He blames a failure by IPG to establish a coherent culture and succession management at Lowe for the subsequent management turmoil that led to the resignation of London chief executive Garry Lace in April, just over a year after joining.
However, even within the holding companies there are widely differing approaches to succession management and to the assessment of the achievements of chief executives.
For instance, within Omnicom’s London offices there is a stark contrast between Abbott Mead Vickers.BBDO and DDB London. AMV has carefully handled its management succession since the departure of the founders, passing the chief executive’s baton on to Michael Baulk, Cilla Snowball and then to Farah Ramzan Golant.
But DDB London has failed to manage the handover of power following the reign of long-running boss Chris Powell. Following the tenure of his successors Chris Cowpe and Ross Barr the agency brought in Paul Hammersley from Lowe to run the London office, but it was felt he was offered too little to keep him there and he left to join Sir Frank Lowe’s start-up The Red Brick Road. The agency is currently overseen by acting chief executive Michael Bray, who is also president of DDB Europe, with a new chief executive understood to be waiting in the wings.
So how long have the newcomers at Lowe and DDB got? According to Gary Leih, who was brought in as chairman and chief executive of WPP-owned Ogilvy Group UK from Ogilvy South Africa in May 2005: “There would be raised eyebrows if you didn’t show some progress in 12 to 18 months. You’ve got to show movement and positive motivation of staff, in figures and quality of work. You’ve got to find out where the real opportunities lie.”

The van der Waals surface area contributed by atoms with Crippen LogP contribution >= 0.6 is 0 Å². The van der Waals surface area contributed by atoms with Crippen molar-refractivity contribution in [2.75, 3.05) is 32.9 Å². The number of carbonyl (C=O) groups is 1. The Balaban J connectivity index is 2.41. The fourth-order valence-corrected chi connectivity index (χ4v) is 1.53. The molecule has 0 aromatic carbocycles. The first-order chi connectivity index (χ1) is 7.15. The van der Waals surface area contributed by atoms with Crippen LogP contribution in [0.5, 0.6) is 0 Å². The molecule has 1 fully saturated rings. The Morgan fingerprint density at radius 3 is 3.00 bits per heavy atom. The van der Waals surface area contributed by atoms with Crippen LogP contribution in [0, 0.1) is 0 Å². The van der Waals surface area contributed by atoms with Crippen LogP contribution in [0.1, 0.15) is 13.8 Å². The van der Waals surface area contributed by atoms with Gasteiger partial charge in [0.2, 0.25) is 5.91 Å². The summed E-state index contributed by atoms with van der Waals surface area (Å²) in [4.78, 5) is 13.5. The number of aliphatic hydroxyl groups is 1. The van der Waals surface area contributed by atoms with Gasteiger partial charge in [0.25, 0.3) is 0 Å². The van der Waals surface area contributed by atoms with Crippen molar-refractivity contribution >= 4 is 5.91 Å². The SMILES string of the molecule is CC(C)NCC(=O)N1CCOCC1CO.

Leih says that Ogilvy has added accounts such as Avis and easyJet under his tenure. While he acknowledges that the relationship with WPP is important to his role, his strongest relationship is through the Ogilvy network, ultimately with Shelley Lazarus, chairman and chief executive of Ogilvy & Mather Worldwide in New York.
DDB London’s business development director Richard Morris says it is a mistake to judge a chief executive just by financial results. “Do you spend time building a team for the future or are you judged solely on results? Trigger-happy chairmen only look at results, which is unfair. However, sometimes the agency world is all about confidence. You can state the facts about how your business is growing, but if you are perceived to be doing badly it is hard to shake that perception.”
Another chief executive says that agency bosses are judged by holding companies on key performance indicators such as the agency’s “compensation ratio” – the proportion of staff salaries to income, with a ratio of about 50% being preferred.On the other hand, network bosses have a series of goals for London chief executives, such as attracting creative talent and striking the right balance between winning new local business, against ensuring that international network clients are well served. This seems to be the case at IPG’s McCann Erickson, where the challenge is to make sure that the network business – accounting for the lion’s share of the London office’s work – is well looked after.
Even so, regardless of the type of marketing services company concerned, the clock starts ticking from day one for new agency bosses. They are well aware that the alarm bell will ring sooner rather than later if they are caught napping.